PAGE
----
Planning for the Owner Managed Business
PUBLISHED: 11:55 16 December 2011 | UPDATED: 20:27 20 February 2013
A study was carried in the US that demonstrated that only 33% of family companies survive from first generation to second and only 15% to the third. It's even less in the UK with 24% from first to second and only 14% to third.
Planning for the Owner Managed Business
A study was carried in the US that demonstrated that only 33% of family companies survive from first generation to second and only 15% to the third. Its even less in the UK with 24% from first to second and only 14% to third.
Price Waterhouse Coopers survey in 2007/08 showed 49% of family businesses have no succession plan in place.
Fear of death, family pressures, fear of retirement or an inability to choose an heir may all contribute to why no succession plans are put in place.
A lack of planning may leave a business with heirs who are unprepared or uninterested despite the hard work and ambitions of the founders. Passing the family business on to the next generation is difficult; the ownership and control should be structured to protect the familys business from external threats (i.e. divorce, taxation, emotional susceptibility of family members) whilst ensuring the family can enjoy the fruits of that business and pass it on to their children or grandchildren or for their benefit.
The mechanisms to pass the business on whilst protecting both the founders and their families and the employees are varied and will depend upon the business and wishes of the family and the tax rules in force at that time.
One matter that should be considered is planning for the death of the owners. Once a plan has been put in place for the business then the owners overall estate planning goals will be clearer. Of course the business is likely to involve family members and the succession/disposal of the business is likely to involve either gifting or sale to a family member which will in turn have a significant impact on their own estate planning. Conversely if the business is sold, the owners own financial position will change dramatically from what it was whilst they were a business owner.
However, a good place to start is a will to at least ensure that the beneficiaries you have identified will receive your estate. A well planned will is the cornerstone to dealing with succession and taxation issues. It is however a two step process. Not only should your will contain a valid, tax efficient gift, but the companys incorporation documents should be checked to ensure that they do not prohibit the transfer of the shares in the business. The Articles of Association of a company sometimes contain an ability for the Board of Directors to refuse, without reason, to register a transfer of shares. A companys incorporation documents can be changed, it is not expensive and can also be an opportunity for a general review.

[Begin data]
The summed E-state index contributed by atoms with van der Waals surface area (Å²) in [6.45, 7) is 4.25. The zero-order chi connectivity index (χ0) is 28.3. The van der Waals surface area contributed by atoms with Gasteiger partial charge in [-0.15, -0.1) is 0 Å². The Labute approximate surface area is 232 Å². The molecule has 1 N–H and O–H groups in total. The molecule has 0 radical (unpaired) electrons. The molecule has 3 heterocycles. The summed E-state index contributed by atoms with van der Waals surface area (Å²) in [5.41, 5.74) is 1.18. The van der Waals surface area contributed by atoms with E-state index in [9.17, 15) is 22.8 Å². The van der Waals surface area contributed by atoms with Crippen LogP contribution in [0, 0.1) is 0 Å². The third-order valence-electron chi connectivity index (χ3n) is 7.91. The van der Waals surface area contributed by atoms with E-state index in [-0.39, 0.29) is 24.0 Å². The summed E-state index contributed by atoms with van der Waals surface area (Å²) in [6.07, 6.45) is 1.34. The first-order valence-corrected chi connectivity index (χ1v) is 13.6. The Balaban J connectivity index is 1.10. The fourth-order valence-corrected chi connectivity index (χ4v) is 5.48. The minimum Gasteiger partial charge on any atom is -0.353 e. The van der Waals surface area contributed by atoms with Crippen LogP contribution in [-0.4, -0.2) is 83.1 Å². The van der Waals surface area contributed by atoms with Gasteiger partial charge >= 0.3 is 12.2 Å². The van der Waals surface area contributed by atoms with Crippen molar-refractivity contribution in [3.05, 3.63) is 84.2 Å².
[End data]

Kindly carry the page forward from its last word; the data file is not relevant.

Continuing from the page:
One factor that will be of huge importance is taxation. There are a number of taxation implications that the business owner will need to consider in his exit or succession plan but one point is particularly worthy of note in this article.
To encourage entrepreneurship, a form of relief from inheritance tax relief is available for certain forms of qualifying businesses provided they are held for a certain period. There are two rates available 100% and 50%. Business property relief is applicable for life time gifting of the owners business or if they die whilst owning the business. Whilst the rules are complex and a rather more sophisticated will than would probably be desired, would need to be put in place this type of will is well worth exploring as they provide an opportunity to maximise the amount that can be passed tax free to your children.
Not only does a well drawn will provide inheritance tax efficiencies but an up to date modern will is also essential to the smooth running of the business after the death of the business owner. The owners executors will assume control of the business however they will only have power to continue the business of the owner if they are given specific authority to do so in the will whether as a sole practitioner or a limited company for those in partnership the authority should be given in the partnership deed and this is another good reason for a regular review of the deed.
For further information please contact Sophie Endersby, partner and head of private client services at BPE Solicitors LLP on 01242 248222 or email@example.com